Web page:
The Asian Games have been going on recently, and I've been getting updates from my students about how Thailand is doing (mostly %&$*ing soccer scores). I haven't been watching the games because we don't have a TV, but I have seen a few shots here and there on other TVs scattered around my usual routes.
One of these places is a restaurant down the road which has a big-screen TV. I usually ignore it while we're eating, because they're usually showing a %&$*ing soccer (foot-bon) game, and I don't like %&$*ing soccer. (See, I started out with ambivalent feelings about %&$*ing soccer, but it seems like I've developed an actual strong dislike for the sport.)
One of the reasons I don't like %&$*ing soccer is that it's boring - 'pass-pass-pass-pass-pass-pass-pass-pass-pass-pass-pass-pass-pass-pass-shoot-miss'. Again. They always miss. A genius like David Beckham has one job - kick this little ball in such a way as to somehow get it into this house-sized net. He does nothing but this job - he has practiced it his whole life, and 99% of the time, he misses...and he's one of the best at this job in the world. Most matches end up 0-0, and that seems ok with most soccer fans (supporters, sorry). I'm told that the excitement is in the set-up - the 90 minutes of passing and missing is supposedly a glorious poem of strategy and athletic grace. Sure - wake me up if someone, anyone, ever scores. No wonder there are so many giant brawls and riots at footie matches - it's all that pent-up frustration from years of scoreless games, watching the best in the world repeatedly kick a ball anywhere but into the actual net. I think I could be the greatest soccer player in history - I virtually guarantee that I can miss that net every time.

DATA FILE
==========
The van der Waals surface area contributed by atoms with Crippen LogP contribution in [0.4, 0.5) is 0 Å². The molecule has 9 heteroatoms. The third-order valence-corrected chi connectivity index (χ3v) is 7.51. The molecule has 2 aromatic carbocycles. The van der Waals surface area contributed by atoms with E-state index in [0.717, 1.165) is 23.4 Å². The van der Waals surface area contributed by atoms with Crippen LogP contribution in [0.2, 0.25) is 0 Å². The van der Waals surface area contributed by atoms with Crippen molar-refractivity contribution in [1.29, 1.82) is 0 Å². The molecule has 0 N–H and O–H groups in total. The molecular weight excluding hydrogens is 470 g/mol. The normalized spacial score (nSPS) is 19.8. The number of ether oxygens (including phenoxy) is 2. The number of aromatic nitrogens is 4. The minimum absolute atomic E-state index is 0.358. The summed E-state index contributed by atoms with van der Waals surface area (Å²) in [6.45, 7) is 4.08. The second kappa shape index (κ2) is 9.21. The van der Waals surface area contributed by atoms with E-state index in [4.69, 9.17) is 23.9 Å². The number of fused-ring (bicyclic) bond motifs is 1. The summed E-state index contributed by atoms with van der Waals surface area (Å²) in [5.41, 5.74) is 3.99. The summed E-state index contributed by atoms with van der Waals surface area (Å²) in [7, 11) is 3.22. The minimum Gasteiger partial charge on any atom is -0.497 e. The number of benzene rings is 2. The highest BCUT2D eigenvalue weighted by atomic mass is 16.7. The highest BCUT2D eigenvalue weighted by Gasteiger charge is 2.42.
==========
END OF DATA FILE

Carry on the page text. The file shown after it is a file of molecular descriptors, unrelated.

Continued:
*thus endeth the digression*
Anyway, one night a couple of weeks ago, the restaurant with the big-screen was showing something other than the usual fare, and what I saw made me put the chopsticks down and stare in amazement. They were showing the finals of the 'Seprak Takraw' tournament at the Asian Games, between Thailand and Malaysia.
Seprak Takraw is a bit like volleyball, except that players are not allowed to touch the ball (woven bamboo or plastic) with their hands. Three to a side, played on a court the size of a doubles badminton court, with a volleyball-height net across the middle. Imagine this sport for a second - how would you get a ball over the net without using your hands, at speeds which make it difficult to return? Martial arts maneuvers and bicycle-kicks, right? Right.
Look at THIS .
Action...athleticism...non-stop scoring...the Thai team eventually won the gold, but I think they all deserve big prizes just for excelling at something so very very bizarre.
Sara has declared it her new favourite sport. I'm sticking with hockey, but I will say this - Seprak Takraw beats the shortpants off %&$*ing soccer any day of the week.
Posted at Thursday, December 21, 2006 by chris